Best of both worlds - Life and leisure in Limousin

The Haute-Vienne is an oasis of tranquillity within easy reach of civilisation, writes Rebecca Hopkinson

Situated in north-west Limousin, the Haute- Vienne department is composed of vast swathes of peaceful, unspoilt countryside, which makes it ideal for those seeking to escape the stresses of modern life. Yet, its unique accessibility also means it has plenty of appeal for those continuing to work in the UK.

The single-runway airport at Limoges is blissfully easy to navigate and better connected to the UK – boasting flights to 13 UK destinations via Ryanair and BMI Baby – than any other regional airport in France. Another major draw is the low cost of living and the wide range of reasonably priced property on offer, from stone cottages and farm buildings to manoirs and ch�teaux.

Those who’ve managed the switch and now enjoy the best of both worlds either commute, work from home or are based in the UK, retreating to their French home for a significant proportion of the year. Annie Eymard of property agency Step Immo confirms: “Quite a lot of people from the UK have settled here. Some have retired, many run successful businesses and others have holiday homes.” However, the area is by no means overrun with expats, Annie explains: “Those who do buy here settle well into the local communities, whether in rural, village or town locations.”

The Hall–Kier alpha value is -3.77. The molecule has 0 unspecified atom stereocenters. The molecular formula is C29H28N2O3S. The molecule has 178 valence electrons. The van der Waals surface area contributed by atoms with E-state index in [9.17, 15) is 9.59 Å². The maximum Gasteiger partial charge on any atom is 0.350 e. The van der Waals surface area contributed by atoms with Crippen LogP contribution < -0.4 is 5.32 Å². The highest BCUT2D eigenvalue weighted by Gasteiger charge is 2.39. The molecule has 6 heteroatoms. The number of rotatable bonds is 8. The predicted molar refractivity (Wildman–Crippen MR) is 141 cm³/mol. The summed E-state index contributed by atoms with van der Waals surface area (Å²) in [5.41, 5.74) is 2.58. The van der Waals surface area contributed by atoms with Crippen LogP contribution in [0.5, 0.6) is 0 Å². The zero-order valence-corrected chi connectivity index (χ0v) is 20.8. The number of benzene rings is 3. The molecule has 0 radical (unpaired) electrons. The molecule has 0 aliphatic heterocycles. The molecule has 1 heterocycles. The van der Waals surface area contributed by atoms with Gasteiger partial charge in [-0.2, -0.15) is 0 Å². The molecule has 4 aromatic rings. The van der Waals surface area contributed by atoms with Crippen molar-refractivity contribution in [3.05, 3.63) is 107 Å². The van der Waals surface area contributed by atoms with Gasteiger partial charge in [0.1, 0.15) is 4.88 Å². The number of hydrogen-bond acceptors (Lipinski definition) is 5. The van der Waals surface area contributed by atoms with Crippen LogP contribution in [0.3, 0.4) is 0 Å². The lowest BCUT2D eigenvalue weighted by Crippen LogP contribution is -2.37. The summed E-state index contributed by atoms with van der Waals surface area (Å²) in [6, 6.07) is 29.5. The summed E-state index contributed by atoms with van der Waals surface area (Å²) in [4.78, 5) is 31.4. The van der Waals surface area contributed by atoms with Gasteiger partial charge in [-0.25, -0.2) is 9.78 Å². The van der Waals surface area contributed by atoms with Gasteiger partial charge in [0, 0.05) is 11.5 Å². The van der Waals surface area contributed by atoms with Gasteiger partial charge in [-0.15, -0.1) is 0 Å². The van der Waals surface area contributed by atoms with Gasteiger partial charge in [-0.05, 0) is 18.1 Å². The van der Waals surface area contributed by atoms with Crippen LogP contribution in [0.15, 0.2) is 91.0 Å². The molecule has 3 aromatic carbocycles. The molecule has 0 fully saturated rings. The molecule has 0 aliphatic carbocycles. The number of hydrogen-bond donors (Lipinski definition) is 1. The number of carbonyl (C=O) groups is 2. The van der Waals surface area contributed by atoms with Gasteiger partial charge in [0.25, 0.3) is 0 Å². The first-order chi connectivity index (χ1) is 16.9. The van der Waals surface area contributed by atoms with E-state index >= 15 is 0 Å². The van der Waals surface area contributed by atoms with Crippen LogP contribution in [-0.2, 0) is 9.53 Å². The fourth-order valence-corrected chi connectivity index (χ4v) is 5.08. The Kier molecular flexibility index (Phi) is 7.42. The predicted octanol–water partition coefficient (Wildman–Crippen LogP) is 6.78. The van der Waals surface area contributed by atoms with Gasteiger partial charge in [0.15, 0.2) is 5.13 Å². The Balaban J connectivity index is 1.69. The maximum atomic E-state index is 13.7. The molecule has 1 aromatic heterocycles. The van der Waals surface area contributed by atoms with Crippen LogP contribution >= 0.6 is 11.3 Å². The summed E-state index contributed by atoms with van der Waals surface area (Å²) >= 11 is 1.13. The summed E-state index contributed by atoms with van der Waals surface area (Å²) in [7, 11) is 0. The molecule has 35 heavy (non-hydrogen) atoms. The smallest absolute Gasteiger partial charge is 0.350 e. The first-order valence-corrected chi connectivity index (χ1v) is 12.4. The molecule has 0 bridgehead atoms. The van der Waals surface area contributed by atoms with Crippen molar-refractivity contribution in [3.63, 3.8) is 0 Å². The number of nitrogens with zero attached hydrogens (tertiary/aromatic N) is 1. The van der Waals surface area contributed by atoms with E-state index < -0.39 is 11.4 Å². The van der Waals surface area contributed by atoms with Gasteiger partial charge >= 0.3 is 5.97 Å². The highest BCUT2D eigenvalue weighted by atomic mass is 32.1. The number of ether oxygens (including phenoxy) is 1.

The weather is slightly warmer and sunnier than London from May to September and slightly colder in the winter months, particularly in the hillier eastern part of the Haute- Vienne. The Limousin has around 1,000 lakes in total, many of which are suitable for swimming. Other country pursuits on offer include fishing, watersports and horseriding through the forests. When walking through the countryside to the north-west, it’s thrilling to know you are tracing the steps of the original Grandmont Monastic Order, who were founded in the 11th century and planted many of the original trees and laid the mossy paths that wind around the hilly terrain.

PROPERTY MARKET The current devaluation of sterling against the euro can pose problems for those needing to convert money from earnings or the proceeds of a UK sale. However, the cheaper cost of living and recent drop in property prices in the area go some way to compensate for this.

It is difficult to predict whether the region will ever rival neighbouring Dordogne in wealth and popularity. Many who enjoy the unspoilt tranquillity of the Haute- Vienne hope it never does. However, even if the Limousin retains its position as the cheapest region in France, prices there are expected to rise in common with the rest of the country.